The VINCI-FAYAT group entrusted the Matmut Atlantique’s design to the international architectural firm of Herzog & de Meuron assisted by Group 6. The site’s landscaping was handed to Michel Desvigne.
Herzog & de Meuron is a partnership collectively headed by five Senior Partners – Jacques Herzog, Pierre de Meuron, Christine Binswanger, Ascan Mergenthaler and Stefan Marbach. Along with Jacques Herzog and Pierre de Meuron, Stefan Marbach is responsible for the Matmut Atlantique project. He possesses real expertise in the design of sporting venues, having led and carried out amongst others the St Jakob-Park stadium in Basel as well as the national stadium for the 2008 Beijing Olympic Games in China. Projects designed by Herzog & de Meuron range from individual homes to large urban constructions. Although they are credited with numerous highly recognized public venues, notably museums and stadiums such as the Allianz Arena in Munich, we also owe them remarkable private projects such as factories, offices and housing buildings. Among the many prizes they have been awarded figure the “Pritzker Architecture Prize” in 2001 as well as the “RIBA Royal Gold Medal” and the “Praemium Imperiale” in 2007.
In September 2015, the Matmut Group and SBA signed a ten year naming contract. Henceforth, the new sports arena will be called the Matmut Atlantique. Naming is a sponsoring practice which consists in giving a sports arena the name of a brand or sponsoring company in exchange for a fee. The latter has notably enabled the city and the community to save several million euros on the project’s total cost. Daniel Havis, President of Matmut, declared while formalizing the decision:
“The Matmut Group firmly believes in projects which contribute to bettering the quality of life of the territory in which they are developing. Undeniably, Matmut Atlantique, an arena of magnificent architecture, promotes exchanges, conviviality and proximity around a playing field, and we are delighted to contribute to its success and attractiveness. This commitment continues our investment in the region which is to be realized most particularly by the coming fusion with the Ociane union, well known by the inhabitants of Bordeaux but also by those of the entire region. Another example of our implication is our strong support of the Bordeaux Bègles Union whose results delight us.”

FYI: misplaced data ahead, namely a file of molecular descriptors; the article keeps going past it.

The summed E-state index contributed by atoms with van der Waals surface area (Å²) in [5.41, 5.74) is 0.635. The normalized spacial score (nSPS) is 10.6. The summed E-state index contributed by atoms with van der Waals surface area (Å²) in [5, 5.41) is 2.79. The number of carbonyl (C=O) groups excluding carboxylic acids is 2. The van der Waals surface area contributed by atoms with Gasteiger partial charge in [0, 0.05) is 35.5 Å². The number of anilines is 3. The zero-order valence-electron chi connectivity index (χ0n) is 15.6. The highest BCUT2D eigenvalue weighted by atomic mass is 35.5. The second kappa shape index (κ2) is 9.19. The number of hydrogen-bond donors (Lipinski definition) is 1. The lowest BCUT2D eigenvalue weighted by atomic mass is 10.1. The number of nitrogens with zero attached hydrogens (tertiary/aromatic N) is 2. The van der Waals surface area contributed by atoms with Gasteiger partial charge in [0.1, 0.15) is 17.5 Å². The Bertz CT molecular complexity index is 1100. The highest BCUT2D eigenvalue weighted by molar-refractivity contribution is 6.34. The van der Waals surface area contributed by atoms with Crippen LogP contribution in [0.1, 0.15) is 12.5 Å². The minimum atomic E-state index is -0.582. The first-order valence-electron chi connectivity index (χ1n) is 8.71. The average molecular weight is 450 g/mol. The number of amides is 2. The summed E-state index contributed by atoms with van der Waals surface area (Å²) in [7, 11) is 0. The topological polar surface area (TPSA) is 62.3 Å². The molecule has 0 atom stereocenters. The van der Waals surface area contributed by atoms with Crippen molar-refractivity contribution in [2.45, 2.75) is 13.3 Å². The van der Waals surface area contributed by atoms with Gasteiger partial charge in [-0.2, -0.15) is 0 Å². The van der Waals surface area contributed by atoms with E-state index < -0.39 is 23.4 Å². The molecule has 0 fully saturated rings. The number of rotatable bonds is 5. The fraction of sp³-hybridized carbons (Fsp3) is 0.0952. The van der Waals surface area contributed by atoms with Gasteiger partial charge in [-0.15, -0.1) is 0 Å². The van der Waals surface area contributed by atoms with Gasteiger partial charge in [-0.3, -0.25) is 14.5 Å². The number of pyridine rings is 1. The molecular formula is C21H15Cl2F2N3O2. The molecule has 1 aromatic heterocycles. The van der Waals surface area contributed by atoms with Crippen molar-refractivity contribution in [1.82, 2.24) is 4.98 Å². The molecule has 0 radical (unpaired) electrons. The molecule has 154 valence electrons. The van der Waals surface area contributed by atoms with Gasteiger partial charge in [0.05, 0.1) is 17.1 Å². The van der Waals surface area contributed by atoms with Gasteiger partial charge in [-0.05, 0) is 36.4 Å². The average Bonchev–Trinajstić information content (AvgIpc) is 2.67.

Daniel Havis, President Matmut
A unique design
The Matmut Atlantique distinguishes itself from other sports venues by the pure form of its design and the extreme lightness of its structure. With an architecture both monumental and delicate, it inscribes itself with elegance into Bordeaux’s larger landscape. The Matmut ATLANTIQUE’s architecture is the result of combining three integral elements: the bowl, receptacle for the game and its spectators, the passageway, transitional element between the field and the exterior surroundings, and finally appearance. The reinterpretation of these elements in function of the specific characteristics of the site impart on the venue a unique and clean visual identity.
The bowl, with a maximum capacity of around 42,115 people, is organized around the playing field following a geometry that guarantees optimal visibility to the spectators, a convivial atmosphere as well as a great flexibility in capacity and usage according to the necessary configuration. The superposition of the two stands, the slope of the tiers along with the proximity to the playing field give the bowl a "cauldron" feel. Finally, the architectural simplicity and purity of the bowl and its base guarantee the flow’s safe management and facilitate one’s sense of direction.
Accessible from the east and west courtyards through large staircases, the passageway encircles the playing field and houses dining venues, the restrooms and services. It establishes the link between the two levels of the general public stands and allows the spectator to move about freely without leaving the stadium’s enclosure. It offers all at once a view of the interior, the turf, and of the exterior, the surrounding landscape.
The stadium’s appearance is characterized by a shower of slender columns, a veritable vertical forest inspired by the Landes’ pines, creating a perfect continuity between the courtyard’s planted trees and the building. Overhanging these columns, which also suggest Greek temples’ influence, is an elegant, almost fragile roof, with a singular rectangular shape. With a 7° slope, the roof protects the spectators from bad weather while letting through the sunlight. It offers ideal sound quality thanks to the acoustic panels of which it is made and maintains a homogeneous appearance in order to not distract the spectators and concentrate their attention on the field. The roof and the bowl are visually inseparable and create an evanescent rectangular volume both dense and light, revealing the stadium’s strong identity while bestowing it with an emotional dimension to which the public can claim ownership and fundamental to a stadium’s sporting and visual spectacle’s tradition.
- 18,6 hectares for the entire site
- 4,9 hectares courtyards’ surface area
- ~1 hectare turf’s surface area
- 4,6 hectares Stadium’s surface area
- 233 meters long
- 210 meters wide
- 37 meters high
- 24 km of tiers
- 14 km of stair treads
- 06 km of stairs
- 41 000 m3 of concrete
- 644 circular metal poles
- 12 000 tons of metal roofing framework